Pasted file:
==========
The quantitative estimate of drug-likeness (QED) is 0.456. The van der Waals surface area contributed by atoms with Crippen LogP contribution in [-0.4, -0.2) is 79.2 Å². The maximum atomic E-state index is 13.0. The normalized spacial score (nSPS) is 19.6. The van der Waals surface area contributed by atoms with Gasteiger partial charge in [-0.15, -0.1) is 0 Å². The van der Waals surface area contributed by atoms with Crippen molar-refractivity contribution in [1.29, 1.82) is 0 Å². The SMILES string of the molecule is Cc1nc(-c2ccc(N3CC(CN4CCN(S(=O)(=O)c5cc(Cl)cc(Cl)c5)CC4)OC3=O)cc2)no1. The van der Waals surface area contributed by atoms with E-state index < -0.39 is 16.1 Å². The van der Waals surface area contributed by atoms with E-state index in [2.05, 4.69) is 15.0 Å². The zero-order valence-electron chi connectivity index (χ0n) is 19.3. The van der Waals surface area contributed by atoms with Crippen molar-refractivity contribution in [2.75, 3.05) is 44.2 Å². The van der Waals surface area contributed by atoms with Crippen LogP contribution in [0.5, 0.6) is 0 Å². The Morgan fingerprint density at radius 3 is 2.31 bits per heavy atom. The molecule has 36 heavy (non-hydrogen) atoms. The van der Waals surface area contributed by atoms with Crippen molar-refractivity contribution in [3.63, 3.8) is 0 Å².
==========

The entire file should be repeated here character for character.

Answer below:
The quantitative estimate of drug-likeness (QED) is 0.456. The van der Waals surface area contributed by atoms with Crippen LogP contribution in [-0.4, -0.2) is 79.2 Å². The maximum atomic E-state index is 13.0. The normalized spacial score (nSPS) is 19.6. The van der Waals surface area contributed by atoms with Gasteiger partial charge in [-0.15, -0.1) is 0 Å². The van der Waals surface area contributed by atoms with Crippen molar-refractivity contribution in [1.29, 1.82) is 0 Å². The SMILES string of the molecule is Cc1nc(-c2ccc(N3CC(CN4CCN(S(=O)(=O)c5cc(Cl)cc(Cl)c5)CC4)OC3=O)cc2)no1. The van der Waals surface area contributed by atoms with E-state index < -0.39 is 16.1 Å². The van der Waals surface area contributed by atoms with E-state index in [2.05, 4.69) is 15.0 Å². The zero-order valence-electron chi connectivity index (χ0n) is 19.3. The van der Waals surface area contributed by atoms with Crippen molar-refractivity contribution in [2.75, 3.05) is 44.2 Å². The van der Waals surface area contributed by atoms with Crippen LogP contribution in [0.5, 0.6) is 0 Å². The Morgan fingerprint density at radius 3 is 2.31 bits per heavy atom. The molecule has 36 heavy (non-hydrogen) atoms. The van der Waals surface area contributed by atoms with Crippen molar-refractivity contribution in [3.63, 3.8) is 0 Å².